Chris Hitchens: Haditha is not My Lai

Hitchens always has an interesting perspective on issues related directly to the Iraq war as part of the overall global war on terror, and his latest piece is no exception:

Unjust though the assumption may prove to be, let us imagine that the Marines of Kilo Company did indeed crack up and cut loose in Haditha that day. Something like this has certainly been waiting to happen. I wrote in this space almost a year ago about a warning delivered to the U.S. commanders in Iraq by their British counterpart Gen. Michael Jackson. He told them that their “zero tolerance” force-protection measures, which allow for the use of deadly fire if anyone comes too close, ran a serious risk of losing Iraq. (Recent clumsy skirmishes in Kabul, though they do not involve any allegation of deliberate murder, make the same point in a different way.)

It’s thus a bit harder than one might like to argue that a Haditha-type incident would have been an “isolated” one. The combat in Iraq and Afghanistan is overwhelmingly political, and there is no soldier who doesn’t know that it’s imperative for this reason—to say nothing of any moral objections—to use his or her firepower with exact discrimination. If this principle is not being meticulously observed, then it means that there is a rupture in training and discipline, which would be a serious enough story in its own right.


It’s not amusing to see fascist killers hiding behind human shields and then releasing obscene videos of the work that they do. Nor is it rewarding to clean up the remains of a comrade who has been charred and shredded by a roadside bomb. To be taunted while doing so must be unbearable. The humane George Orwell, writing of his life as a colonial policeman in Burma in Shooting an Elephant, told his readers that there were days when “I thought that the greatest joy in the world would be to drive a bayonet into a Buddhist priest’s guts.” But he did not, in fact, succumb to this temptation. And the British were unwanted colonial occupiers in Burma, while the coalition forces are—until further notice—the guests of Iraq’s first-ever elected government and the executors of a U.N.-mandated plan for the salvage and reconstruction of the country.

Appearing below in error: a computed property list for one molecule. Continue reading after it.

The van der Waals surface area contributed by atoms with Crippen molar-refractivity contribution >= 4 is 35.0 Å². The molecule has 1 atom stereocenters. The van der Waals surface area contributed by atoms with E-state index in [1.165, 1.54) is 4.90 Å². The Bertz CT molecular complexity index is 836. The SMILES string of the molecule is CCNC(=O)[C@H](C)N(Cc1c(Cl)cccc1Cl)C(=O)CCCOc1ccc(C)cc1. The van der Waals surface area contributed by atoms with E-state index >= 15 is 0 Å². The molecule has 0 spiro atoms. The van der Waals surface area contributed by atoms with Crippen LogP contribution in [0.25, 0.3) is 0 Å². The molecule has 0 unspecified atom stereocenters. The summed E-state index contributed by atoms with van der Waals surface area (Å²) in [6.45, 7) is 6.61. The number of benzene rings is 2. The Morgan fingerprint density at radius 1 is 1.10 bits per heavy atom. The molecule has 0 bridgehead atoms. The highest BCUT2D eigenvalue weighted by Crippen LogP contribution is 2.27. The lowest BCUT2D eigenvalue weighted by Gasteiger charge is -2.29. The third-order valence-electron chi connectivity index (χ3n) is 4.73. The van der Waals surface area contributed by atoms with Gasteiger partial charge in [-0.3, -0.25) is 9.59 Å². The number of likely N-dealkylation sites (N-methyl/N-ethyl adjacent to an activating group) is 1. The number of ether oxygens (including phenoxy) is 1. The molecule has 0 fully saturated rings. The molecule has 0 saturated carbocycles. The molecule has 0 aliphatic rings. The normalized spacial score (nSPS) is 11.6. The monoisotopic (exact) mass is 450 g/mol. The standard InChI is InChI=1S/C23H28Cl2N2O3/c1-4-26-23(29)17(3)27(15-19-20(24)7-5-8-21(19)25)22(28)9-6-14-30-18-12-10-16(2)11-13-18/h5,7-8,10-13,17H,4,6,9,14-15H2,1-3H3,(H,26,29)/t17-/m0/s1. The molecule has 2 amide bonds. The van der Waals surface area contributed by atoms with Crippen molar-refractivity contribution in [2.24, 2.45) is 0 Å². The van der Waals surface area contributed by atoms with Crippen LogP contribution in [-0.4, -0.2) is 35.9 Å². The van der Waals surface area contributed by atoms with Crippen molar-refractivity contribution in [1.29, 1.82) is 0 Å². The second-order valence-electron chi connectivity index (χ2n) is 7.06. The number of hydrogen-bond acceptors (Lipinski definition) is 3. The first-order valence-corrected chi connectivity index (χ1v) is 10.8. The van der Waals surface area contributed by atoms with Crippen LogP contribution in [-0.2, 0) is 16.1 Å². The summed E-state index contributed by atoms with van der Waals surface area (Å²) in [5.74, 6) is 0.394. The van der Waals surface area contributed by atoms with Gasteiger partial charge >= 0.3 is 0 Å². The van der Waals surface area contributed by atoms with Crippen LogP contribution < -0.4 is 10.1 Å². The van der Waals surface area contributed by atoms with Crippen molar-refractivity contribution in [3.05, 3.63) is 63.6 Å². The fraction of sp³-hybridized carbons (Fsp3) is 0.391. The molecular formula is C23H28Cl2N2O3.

There is no respectable way of having this both ways. Those who say that the rioters in Baghdad in the early days should have been put down more forcefully are accepting the chance that a mob might have had to be fired on to protect the National Museum. Those who now wish there had been more troops are also demanding that there should have been more targets and thus more body bags. The lawyers at Centcom who refused to give permission to strike Mullah Omar’s fleeing convoy in Afghanistan—lest it by any chance be the wrong convoy of SUVs speeding from Kabul to Kandahar under cover of night—are partly responsible for the deaths of dozens of Afghan teachers and international aid workers who have since been murdered by those who were allowed to get away. If Iraq had been stuffed with WMD warehouses and stiff with al-Qaida training camps, there would still have been an Abu Ghraib. Only pacifists—not those who compare the Iraqi killers to the Minutemen—have the right to object to every casualty of war. And if the pacifists had been heeded, then Slobodan Milosevic, the Taliban, and Saddam Hussein would all still be in power—hardly a humanitarian outcome. People like to go on about the “fog” of war as well as the “hell” of it. Hell it most certainly is—but not always so foggy. Indeed, many of the dilemmas posed by combat can be highly clarifying, once the tone of righteous sententiousness is dropped.

Sounds like a Jacksonian, doesn’t he?

Make sure to read the whole Hitchens article. I’m interested in reading your thoughts on it.

Hat tip: James Joyner

Sidenote: Hitchens will be involved in another debate on terror-related issues on June 15th in New York City. Click here to find out all the particulars (look on the right side of the blog).


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